Geographical location and the Decree of 1 April 1940

The Decree of 1 April 1940, issued a year after the military victory of the rebel troops, gave shape to Francisco Franco’s project to build a vast monument “to perpetuate the memory of those who fell in our Glorious Crusade” [sic]. Irrespective of its foundational and legal status, the rhetoric in the Decree is indicative of the ideological content and nature of the project which the new Head of State was about to set in motion in Cuelgamuros Valley. The decree is of particular significance because it lays down the political and religious basis for the monument.

Three elements are particularly significant. Firstly, the notion of crusade alluded to the alleged grandeur and religious nature of the military victory, equating it with other key moments in the history of Christianity. Expressions like “epic” and “heroic sacrifices” sought to establish the importance of Franco’s military win for the history of Spain, within a new ideological framework that would become known as National Catholicism.

Secondly, the monument, described as a “magnificent temple”, had to match this heroic conception of history emulating the “grandeur of ancient monuments”, and surpassing the scale and ambition of other monuments and memorials under construction. These included the monument inaugurated in June 1939 in memory of General Emilio Mola, one of the leaders of the military coup who died in a plane crash in 1937. The monument in Cuelgamuros was therefore designed to be a place of “meditation and quietude” which must be able to “stand the test of time and oblivion” and evoke an exclusive, proprietary sense of nationhood.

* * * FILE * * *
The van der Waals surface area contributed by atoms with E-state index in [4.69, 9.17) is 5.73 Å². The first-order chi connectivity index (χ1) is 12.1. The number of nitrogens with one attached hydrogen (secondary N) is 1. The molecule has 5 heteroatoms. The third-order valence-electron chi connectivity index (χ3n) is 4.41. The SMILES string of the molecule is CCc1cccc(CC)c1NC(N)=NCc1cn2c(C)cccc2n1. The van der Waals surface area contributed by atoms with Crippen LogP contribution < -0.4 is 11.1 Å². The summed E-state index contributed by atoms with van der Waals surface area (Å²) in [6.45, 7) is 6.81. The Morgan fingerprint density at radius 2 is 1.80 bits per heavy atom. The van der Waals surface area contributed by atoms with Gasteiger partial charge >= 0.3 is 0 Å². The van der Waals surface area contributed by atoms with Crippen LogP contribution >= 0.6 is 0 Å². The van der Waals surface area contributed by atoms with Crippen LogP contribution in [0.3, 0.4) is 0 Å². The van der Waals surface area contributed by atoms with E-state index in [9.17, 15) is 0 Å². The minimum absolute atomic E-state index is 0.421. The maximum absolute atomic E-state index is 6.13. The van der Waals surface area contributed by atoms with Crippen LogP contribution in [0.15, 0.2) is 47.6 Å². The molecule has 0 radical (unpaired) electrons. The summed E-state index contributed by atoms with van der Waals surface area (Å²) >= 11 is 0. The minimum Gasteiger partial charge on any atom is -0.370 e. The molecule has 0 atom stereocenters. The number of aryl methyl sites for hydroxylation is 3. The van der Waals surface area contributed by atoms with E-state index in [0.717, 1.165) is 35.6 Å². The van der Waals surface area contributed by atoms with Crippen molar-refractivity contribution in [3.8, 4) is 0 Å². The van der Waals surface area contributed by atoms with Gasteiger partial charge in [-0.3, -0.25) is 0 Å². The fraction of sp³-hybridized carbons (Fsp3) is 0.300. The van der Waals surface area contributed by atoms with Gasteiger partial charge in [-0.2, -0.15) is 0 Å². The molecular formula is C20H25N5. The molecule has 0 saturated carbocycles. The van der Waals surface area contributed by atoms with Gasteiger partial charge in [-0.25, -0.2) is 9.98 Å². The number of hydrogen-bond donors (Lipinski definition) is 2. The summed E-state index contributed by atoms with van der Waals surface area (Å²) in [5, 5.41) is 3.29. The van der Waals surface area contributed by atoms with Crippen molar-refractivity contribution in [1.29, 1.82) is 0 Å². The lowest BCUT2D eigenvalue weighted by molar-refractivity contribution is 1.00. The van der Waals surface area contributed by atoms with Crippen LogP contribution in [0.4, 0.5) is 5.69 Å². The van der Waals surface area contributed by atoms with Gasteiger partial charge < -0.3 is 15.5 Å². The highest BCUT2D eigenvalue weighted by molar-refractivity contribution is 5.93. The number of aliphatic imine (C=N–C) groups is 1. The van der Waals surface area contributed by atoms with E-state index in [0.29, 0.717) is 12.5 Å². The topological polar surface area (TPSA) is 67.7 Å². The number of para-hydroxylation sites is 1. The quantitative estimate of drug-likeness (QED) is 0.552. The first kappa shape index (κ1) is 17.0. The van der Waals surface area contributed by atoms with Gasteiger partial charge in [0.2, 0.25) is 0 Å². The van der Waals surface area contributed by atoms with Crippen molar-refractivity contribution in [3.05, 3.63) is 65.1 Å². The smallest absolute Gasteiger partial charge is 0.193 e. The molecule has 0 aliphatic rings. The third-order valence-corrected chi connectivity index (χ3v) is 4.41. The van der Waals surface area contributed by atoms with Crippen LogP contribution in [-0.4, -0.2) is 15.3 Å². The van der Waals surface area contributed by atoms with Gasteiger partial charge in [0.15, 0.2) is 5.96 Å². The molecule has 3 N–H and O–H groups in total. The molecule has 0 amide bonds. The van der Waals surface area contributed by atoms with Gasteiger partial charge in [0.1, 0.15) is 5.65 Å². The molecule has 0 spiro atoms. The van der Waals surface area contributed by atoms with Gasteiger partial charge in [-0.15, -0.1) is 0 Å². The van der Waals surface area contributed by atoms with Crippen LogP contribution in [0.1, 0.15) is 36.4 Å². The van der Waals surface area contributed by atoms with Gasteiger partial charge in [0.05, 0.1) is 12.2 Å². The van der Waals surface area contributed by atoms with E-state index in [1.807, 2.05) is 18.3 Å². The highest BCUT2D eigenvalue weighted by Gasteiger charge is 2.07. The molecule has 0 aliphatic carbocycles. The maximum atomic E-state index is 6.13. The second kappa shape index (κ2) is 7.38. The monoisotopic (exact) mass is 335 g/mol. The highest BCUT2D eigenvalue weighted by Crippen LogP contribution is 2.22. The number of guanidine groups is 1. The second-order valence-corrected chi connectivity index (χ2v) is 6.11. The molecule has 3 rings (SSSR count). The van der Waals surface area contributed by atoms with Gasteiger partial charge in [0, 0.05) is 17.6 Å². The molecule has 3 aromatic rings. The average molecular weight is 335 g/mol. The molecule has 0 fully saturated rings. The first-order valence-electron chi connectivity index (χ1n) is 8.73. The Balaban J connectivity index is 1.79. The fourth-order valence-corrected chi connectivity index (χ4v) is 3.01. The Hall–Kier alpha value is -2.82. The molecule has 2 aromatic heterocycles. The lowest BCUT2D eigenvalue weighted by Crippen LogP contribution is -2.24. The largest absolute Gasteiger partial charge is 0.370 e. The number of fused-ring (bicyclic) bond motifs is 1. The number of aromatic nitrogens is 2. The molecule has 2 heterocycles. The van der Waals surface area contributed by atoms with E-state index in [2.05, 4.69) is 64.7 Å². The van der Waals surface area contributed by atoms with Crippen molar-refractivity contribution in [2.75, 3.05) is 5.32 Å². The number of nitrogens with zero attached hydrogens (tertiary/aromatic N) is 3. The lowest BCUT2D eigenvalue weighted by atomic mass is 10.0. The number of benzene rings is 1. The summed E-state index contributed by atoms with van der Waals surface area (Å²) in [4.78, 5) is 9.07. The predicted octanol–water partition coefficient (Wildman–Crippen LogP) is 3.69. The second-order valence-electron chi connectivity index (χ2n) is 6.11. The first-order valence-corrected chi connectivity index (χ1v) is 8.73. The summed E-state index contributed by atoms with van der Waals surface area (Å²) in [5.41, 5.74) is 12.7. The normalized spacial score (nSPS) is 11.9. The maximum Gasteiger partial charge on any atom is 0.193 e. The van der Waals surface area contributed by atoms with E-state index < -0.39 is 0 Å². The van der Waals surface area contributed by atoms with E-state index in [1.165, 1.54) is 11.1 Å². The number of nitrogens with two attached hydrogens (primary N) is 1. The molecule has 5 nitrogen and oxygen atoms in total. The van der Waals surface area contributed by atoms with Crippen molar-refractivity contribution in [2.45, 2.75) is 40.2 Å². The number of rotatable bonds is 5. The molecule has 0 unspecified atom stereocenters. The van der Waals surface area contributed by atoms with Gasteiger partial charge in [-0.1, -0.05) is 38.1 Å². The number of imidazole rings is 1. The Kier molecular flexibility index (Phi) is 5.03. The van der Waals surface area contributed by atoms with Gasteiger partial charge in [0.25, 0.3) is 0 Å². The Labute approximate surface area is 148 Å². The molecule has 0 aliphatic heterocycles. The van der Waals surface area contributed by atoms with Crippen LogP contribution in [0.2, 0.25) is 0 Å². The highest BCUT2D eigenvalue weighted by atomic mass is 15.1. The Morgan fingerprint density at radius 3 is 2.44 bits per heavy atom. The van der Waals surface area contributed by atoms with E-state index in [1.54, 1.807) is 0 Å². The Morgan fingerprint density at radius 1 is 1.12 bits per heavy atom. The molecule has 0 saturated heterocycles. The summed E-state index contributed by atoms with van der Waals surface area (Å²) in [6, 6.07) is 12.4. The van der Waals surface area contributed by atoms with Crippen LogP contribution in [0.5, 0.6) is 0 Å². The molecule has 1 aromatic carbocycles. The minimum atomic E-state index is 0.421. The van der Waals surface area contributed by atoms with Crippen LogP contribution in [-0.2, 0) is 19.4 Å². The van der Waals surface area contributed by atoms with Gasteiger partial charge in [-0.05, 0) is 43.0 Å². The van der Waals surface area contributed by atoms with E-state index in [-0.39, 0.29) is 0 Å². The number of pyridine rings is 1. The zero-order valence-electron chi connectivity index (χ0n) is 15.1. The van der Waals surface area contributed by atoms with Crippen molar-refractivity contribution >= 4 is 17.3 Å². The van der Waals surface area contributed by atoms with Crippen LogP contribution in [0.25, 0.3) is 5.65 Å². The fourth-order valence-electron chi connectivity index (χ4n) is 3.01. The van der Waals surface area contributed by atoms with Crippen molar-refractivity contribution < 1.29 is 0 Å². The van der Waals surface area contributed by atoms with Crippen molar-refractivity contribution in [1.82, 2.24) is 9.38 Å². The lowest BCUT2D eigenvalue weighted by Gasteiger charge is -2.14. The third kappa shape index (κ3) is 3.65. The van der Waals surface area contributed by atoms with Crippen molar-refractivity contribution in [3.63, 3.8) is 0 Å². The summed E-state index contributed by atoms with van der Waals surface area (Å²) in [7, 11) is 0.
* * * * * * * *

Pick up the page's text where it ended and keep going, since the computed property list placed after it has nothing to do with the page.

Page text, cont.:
Finally, the decree makes clear that the monument is dedicated to perpetuating the memory of the fallen, the “heroes and martyrs of the crusade”; in other words, the dead who fought on the winning side of a war caused by a coup d’état. There is no hint of a reference to the defeated, who are thus excluded from this great celebration of the ‘Fatherland’ as defined in Francoist terms.

In short, despite subsequent modifications and adjustments, the original project set out in the decree crucially conditions the unequivocally Francoist nature of the monument.

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